Mass finishing

Optimal Media Mix, Part 1 - Identifying and Maintaining Proper Levels

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The best mass finishing equipment is useless without the proper media. That’s why the experienced engineers at Rosler Metal Finishing pair their quality equipment with the right type and amount of media to achieve consistent results.


Understanding how your machine, the work pieces it is finishing, and the selected media will interact is key to delivering an optimal finish each cycle. Doing so requires understanding why media levels are important, determining and tracking levels, and evaluating media consumption to avoid issues.


How do Media Levels Effect Processing?


Without a proper media level, a machine won’t work properly. Levels that are too high and too low can cause issues that result in poor processing results and unnecessary workpiece and machine damage.



Running a machine with low media levels can result in part-on-part impingement or workpieces getting stuck in the middle of the bowl.


Low media levels can be a result of an issue known as “media carry out” during separation cycles.  This means that media is not being effectively separated or screened from the parts and exits with the parts.  Proper separation screens and media sizing helps eliminate the carry out.  The video below is an example of proper screen seperation:


Running a machine with low media levels then causes multiple issues such as: part-on-part impingement, workpieces getting stuck in the middle of the bowl, and increased processing times all to solve a media carry out issue.


When media levels are too high, motion of the mix and its effect on workpieces is reduced. This motion is necessary to create friction vital to the finishing process. Reducing the amount of media will allow for more movement and interaction of the media on parts.


Media level as well as the makeup of the mix also effect the pressure of the media on the part. Gaps between media and the part are a lost opportunity for finishing.


Smaller media alone at times will not have enough pressure to deliver results in a desirable time. Bigger media alone could shadow areas, cause impingement, and/or cause parts to find one another, leading them to stick together (water tension).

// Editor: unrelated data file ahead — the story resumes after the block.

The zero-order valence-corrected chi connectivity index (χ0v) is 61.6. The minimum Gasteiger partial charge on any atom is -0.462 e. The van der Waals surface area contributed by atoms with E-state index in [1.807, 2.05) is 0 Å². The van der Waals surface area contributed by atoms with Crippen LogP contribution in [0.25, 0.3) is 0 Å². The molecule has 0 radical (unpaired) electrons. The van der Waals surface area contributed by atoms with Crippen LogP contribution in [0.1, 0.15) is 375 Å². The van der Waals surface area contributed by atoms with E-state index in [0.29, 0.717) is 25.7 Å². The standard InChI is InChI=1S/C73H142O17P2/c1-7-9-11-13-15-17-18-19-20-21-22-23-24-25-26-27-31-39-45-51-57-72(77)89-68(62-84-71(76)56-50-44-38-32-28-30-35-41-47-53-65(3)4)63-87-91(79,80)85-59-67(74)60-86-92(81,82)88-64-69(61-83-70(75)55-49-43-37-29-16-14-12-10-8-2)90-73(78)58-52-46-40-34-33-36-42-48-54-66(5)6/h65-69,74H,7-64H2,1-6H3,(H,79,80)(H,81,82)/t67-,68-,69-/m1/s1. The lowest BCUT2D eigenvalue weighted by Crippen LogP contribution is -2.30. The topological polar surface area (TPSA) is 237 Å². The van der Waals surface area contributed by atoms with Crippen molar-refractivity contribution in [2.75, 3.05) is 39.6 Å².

In a work mix, bigger media provides pressure to drive smaller media to critical features along the work piece. The result is media mix harmony.


Consider the analogy of a glass and various sizes of rocks and sediment. Filling the glass with only rocks leaves gaps of air. If you pour in pea rocks, they will fill larger spaces, but still leave some spaces for air. Adding sand will filter into the available spaces that remain, completely filling the glass.


Comparing the media to this analogy, the best make-up is 50 percent large, original-sized pieces like the rocks, 25 percent step down like the pea gravel, and 25 percent a second step down similar to the sand.


How are Media Levels Determined and Tracked?


When a process is first developed an ideal workpiece load will be determined. The full load – workpieces and media combined – should fill the process bowl as follows:

  • Rotary vibratory bowls with separation screens should be 70 percent full to the top allowing media and parts to pass under the separation screen without touching the underside of the screen.
  • Rotary vibratory bowls without screens should be 70 to 80 percent full to the top.
  • Trough vibratory bowls should be 80 to 90 percent full to the top.

The easiest way to track media levels is by placing a mark on the inside of the bowl. For Versuchsanlage_Gleitschleifen_-_Test_Lab_Vibratory_Finishingvibratory bowls, media levels should typically be 3-4 inches below the separation deck.


New media added to reach the predetermined fill line is referred to as top fill. Referring to the glass analogy, this media provides pressure while smaller media provides coverage. A balance of both affects is necessary for optimized finishing.


As media (ceramic and/or plastic) wears, the level in a machine can drop significantly over time. It is important to monitor levels regularly because mass finishing processes work by covering the workpiece with media as it moves over the edges to create the deburring, radiusing, and other affects. If there is not enough media coverage, the finishing abilities of the process will suffer.


Too little media can cause lackluster deburring, radiusing, etc.; longer processing times; and, difficulty unloading machines with separation screens.


The Rosler Way


Rosler Metal Finishing is committed to building specialized machines and pairing the equipment with the most effective media for your needs to help you find a better way. Contact us today to discuss your unique challenges.



The complete Optimal Media Mix Series includes:

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